Bioscience in brief


What is genetics? Genetics is the study of different characteristics, usually called traits, and how they are inherited form one generation to another, and how the vast variety of these characteristics differs between individual organisms and people, and how their expression is controlled.
Does genetics and farming mean only GM crops? No; genetic modification, modifying the genes, of crop plants is the defining feature of the domestication of plants for agriculture. It has been practiced for thousands of years, and in its various forms, has provided us with all the crops we depend on for our food, fuel, feeding our animals and fibres for making things.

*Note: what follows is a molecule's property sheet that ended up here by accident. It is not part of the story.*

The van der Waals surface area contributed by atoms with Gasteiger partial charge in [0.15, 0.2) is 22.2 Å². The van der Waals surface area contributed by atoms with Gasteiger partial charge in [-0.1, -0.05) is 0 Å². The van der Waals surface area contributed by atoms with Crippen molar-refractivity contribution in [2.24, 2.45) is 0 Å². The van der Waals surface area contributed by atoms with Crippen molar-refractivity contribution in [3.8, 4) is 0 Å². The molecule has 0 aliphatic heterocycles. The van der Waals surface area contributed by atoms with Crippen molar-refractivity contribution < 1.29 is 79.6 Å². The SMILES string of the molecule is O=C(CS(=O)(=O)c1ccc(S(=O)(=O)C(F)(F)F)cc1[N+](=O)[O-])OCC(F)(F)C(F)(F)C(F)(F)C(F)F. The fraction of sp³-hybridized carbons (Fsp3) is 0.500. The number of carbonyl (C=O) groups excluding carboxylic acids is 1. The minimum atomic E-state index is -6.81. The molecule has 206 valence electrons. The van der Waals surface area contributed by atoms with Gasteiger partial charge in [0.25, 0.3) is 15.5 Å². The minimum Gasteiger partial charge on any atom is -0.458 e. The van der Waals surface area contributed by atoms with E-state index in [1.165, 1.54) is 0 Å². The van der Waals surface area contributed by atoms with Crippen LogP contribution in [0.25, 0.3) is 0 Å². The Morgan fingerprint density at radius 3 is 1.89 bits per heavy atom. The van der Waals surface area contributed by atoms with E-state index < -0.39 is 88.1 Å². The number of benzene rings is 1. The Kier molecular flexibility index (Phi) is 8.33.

What is traditional crop breeding?

Traditional crop breeding involves a number of techniques aimed at changing the genetic make-up of plants to make them better crops. Yield and nutritional quality, tolerance to drought, and resistance to pests and diseases are the most common characteristics which have been improved.